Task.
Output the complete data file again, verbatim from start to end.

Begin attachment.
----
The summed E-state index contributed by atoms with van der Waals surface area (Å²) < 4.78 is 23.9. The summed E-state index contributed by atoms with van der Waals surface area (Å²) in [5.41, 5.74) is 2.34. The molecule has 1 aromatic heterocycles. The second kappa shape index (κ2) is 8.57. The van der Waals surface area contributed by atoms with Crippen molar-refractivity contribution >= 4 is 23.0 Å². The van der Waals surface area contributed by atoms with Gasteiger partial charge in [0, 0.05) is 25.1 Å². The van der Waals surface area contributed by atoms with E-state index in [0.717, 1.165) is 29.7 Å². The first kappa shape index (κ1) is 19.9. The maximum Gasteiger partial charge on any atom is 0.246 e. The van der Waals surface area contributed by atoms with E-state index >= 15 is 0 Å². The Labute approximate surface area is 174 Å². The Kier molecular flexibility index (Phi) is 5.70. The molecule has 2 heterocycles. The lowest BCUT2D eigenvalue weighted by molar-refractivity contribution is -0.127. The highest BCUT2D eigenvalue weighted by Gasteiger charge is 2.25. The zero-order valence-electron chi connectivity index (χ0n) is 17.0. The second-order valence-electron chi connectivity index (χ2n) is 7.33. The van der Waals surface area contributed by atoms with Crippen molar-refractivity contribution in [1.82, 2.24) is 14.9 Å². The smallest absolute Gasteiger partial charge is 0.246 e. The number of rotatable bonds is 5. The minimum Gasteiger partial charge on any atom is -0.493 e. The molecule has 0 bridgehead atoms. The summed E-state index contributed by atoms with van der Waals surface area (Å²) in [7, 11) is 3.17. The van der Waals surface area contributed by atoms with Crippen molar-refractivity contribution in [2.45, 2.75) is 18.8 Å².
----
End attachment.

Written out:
The summed E-state index contributed by atoms with van der Waals surface area (Å²) < 4.78 is 23.9. The summed E-state index contributed by atoms with van der Waals surface area (Å²) in [5.41, 5.74) is 2.34. The molecule has 1 aromatic heterocycles. The second kappa shape index (κ2) is 8.57. The van der Waals surface area contributed by atoms with Crippen molar-refractivity contribution >= 4 is 23.0 Å². The van der Waals surface area contributed by atoms with Gasteiger partial charge in [0, 0.05) is 25.1 Å². The van der Waals surface area contributed by atoms with E-state index in [0.717, 1.165) is 29.7 Å². The first kappa shape index (κ1) is 19.9. The maximum Gasteiger partial charge on any atom is 0.246 e. The van der Waals surface area contributed by atoms with E-state index >= 15 is 0 Å². The Labute approximate surface area is 174 Å². The Kier molecular flexibility index (Phi) is 5.70. The molecule has 2 heterocycles. The lowest BCUT2D eigenvalue weighted by molar-refractivity contribution is -0.127. The highest BCUT2D eigenvalue weighted by Gasteiger charge is 2.25. The zero-order valence-electron chi connectivity index (χ0n) is 17.0. The second-order valence-electron chi connectivity index (χ2n) is 7.33. The van der Waals surface area contributed by atoms with Crippen molar-refractivity contribution in [1.82, 2.24) is 14.9 Å². The smallest absolute Gasteiger partial charge is 0.246 e. The number of rotatable bonds is 5. The minimum Gasteiger partial charge on any atom is -0.493 e. The molecule has 0 bridgehead atoms. The summed E-state index contributed by atoms with van der Waals surface area (Å²) in [7, 11) is 3.17. The van der Waals surface area contributed by atoms with Crippen molar-refractivity contribution in [2.45, 2.75) is 18.8 Å².